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of state to another. it vladimir putin sat down in russia for a very long conversation and a rare opportunity. it was two hours in vladivostok. a far ranging conversation in which they talked about everything from the u.s. election to syria to iraq to disputed japanese islands. it was a pretty major interview and a really great opportunity. >> it came about because vladimir putin had this forum that he wanted to promote and was going to the g20. it is more typical of the new vladimir putin.
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>> and it was a wide range of topics. >> there was no prohibitions. you asked about the presidential election and the hacking story. what did he have to say about all this? >> about her ready he is to engage. he says, we don't care who wins. we are not involved. this is all a rather strange show. and not entirely healthy is the way he pictures it. there is a desire for russia, repeatedly, to be treated as an equal. this is coming from a british theon, they still have hangover of once being a superpower and now being original power. carol: was he reluctant to talk about anything?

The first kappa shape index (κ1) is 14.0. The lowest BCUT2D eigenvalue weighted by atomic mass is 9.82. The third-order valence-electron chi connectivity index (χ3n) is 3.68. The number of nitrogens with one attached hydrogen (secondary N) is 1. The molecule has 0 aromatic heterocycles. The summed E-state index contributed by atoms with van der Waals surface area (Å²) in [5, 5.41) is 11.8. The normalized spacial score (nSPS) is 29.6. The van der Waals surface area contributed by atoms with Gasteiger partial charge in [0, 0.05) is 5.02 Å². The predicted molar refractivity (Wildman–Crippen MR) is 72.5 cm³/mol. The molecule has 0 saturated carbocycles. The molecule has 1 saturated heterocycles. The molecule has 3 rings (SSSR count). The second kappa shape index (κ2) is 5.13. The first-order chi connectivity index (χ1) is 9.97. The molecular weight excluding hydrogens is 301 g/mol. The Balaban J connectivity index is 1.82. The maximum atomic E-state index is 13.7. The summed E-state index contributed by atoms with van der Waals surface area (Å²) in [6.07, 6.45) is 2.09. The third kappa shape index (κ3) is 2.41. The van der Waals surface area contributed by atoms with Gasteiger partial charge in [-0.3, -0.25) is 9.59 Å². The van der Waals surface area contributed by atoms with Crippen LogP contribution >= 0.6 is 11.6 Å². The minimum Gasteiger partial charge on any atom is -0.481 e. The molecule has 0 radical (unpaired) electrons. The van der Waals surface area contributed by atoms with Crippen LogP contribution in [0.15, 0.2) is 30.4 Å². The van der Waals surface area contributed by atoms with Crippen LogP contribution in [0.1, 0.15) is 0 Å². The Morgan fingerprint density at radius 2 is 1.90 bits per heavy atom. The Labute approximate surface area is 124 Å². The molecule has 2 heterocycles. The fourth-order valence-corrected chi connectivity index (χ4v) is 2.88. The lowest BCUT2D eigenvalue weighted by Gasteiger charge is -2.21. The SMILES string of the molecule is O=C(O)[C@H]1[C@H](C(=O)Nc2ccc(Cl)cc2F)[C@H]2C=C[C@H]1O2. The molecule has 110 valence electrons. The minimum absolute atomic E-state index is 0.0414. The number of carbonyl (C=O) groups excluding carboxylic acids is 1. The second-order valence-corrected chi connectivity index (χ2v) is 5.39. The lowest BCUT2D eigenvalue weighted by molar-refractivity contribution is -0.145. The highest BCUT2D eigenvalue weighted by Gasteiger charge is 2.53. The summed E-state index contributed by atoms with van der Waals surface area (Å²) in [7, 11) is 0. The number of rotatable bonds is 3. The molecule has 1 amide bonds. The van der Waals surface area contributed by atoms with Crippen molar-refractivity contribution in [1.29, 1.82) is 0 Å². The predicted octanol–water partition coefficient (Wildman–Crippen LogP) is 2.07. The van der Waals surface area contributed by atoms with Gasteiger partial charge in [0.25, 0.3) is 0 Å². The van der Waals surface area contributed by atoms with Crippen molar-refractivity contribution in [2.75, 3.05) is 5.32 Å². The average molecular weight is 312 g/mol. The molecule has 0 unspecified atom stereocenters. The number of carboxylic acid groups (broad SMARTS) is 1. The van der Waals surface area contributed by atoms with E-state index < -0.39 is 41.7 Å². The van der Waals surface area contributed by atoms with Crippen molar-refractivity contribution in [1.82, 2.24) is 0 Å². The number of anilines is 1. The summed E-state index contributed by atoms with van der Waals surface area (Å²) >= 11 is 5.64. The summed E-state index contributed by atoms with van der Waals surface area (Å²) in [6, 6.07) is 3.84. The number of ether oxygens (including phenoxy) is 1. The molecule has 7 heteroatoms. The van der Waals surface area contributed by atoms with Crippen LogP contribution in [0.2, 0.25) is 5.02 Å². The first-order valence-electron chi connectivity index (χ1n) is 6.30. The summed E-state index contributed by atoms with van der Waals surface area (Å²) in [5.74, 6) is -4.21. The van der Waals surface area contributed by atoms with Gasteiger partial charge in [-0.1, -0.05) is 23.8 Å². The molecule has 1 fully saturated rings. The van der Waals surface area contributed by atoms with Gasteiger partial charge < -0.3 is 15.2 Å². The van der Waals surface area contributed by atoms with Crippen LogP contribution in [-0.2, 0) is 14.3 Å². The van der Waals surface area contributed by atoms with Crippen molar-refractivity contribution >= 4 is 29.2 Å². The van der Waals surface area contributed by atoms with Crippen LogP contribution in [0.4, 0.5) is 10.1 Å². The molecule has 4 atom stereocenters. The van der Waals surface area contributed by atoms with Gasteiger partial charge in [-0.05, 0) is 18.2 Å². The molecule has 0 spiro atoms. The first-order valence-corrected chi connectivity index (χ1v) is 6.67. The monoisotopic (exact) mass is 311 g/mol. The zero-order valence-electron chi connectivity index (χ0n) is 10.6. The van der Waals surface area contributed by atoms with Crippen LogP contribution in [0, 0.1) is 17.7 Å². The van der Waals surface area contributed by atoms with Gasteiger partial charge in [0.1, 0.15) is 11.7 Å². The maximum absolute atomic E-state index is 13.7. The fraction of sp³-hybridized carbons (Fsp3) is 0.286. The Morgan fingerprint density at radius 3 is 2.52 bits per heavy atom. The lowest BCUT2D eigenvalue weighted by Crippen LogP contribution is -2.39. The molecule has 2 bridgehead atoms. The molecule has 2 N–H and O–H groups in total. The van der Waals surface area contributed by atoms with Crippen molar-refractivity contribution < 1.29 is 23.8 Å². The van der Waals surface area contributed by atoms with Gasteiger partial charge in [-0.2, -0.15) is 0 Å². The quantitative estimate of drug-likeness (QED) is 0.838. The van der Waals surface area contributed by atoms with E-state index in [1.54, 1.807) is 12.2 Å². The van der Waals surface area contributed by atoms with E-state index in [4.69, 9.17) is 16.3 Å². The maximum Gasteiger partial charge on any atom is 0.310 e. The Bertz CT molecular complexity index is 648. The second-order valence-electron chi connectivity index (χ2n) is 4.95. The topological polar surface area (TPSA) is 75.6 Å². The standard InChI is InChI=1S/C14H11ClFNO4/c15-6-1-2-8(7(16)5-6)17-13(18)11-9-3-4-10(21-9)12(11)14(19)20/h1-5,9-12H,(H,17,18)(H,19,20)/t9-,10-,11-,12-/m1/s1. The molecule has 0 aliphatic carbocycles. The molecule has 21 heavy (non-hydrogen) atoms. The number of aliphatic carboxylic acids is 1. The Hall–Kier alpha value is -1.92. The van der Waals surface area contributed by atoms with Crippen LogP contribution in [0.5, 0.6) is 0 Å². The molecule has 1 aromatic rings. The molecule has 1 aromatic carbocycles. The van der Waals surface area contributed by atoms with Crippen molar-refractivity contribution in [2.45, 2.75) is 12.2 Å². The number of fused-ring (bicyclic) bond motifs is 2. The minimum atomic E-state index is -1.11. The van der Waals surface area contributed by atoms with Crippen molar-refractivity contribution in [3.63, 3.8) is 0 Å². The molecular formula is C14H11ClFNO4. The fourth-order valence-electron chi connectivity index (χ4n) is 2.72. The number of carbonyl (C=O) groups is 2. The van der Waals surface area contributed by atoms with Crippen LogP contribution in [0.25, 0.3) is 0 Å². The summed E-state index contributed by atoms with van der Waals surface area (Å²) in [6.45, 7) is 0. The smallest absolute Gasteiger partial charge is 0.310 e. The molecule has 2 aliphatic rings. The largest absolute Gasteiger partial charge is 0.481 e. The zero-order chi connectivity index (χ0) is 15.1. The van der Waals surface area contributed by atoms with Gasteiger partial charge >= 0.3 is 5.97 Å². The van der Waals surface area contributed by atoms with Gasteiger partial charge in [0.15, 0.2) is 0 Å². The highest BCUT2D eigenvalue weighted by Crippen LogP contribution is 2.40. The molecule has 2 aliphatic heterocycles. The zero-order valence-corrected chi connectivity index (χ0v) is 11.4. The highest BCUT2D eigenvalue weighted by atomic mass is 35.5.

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questions and will, at different times -- i asked at choice if i had a between watching the godfather and doctor zhivago. and what would be the better guide? he went on about the russian spirit and the need to understand modern russia. he avoided the question. i said i thought he meant doctor zhivago and he smiled. hillary clinton has been occasionally been known to avoid questions as well. david: there's a bit of endurance involved with this. was he ready to answer any and all questions? he was ready to not answer every question as you know and that's part of journalism. there is a tendency to think
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he's particularly bad at that and i don't think that he is, really. and you have the slight delay of a translator so it's hard to interrupt. he's not that used to being challenged on bizarre topics. carol: you did push back on some things. >> his people said he wanted to be challenged. which is interesting. he finds it boring if people don't confront him. it is part of his personality. couple of off the record things and he's probably even more direct. you only have to look at one of them. a picture of david emerging naked on a horse. personality in this
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particular interview and other ones, to be fair, he is more relaxed and more cautious if those things don't sound contradictory. he was more open about? question about the gas problem, the value of it has gone down. he tried to defend it and i said he would be unlikely to keep a general that lost 4/5 of his army and he did smirk a little bit. combat. you think of the obvious things. your sense of how he regards the united states? moment he talked about the relationship between john kerry and his foreign minister. the dialogue seems very robust.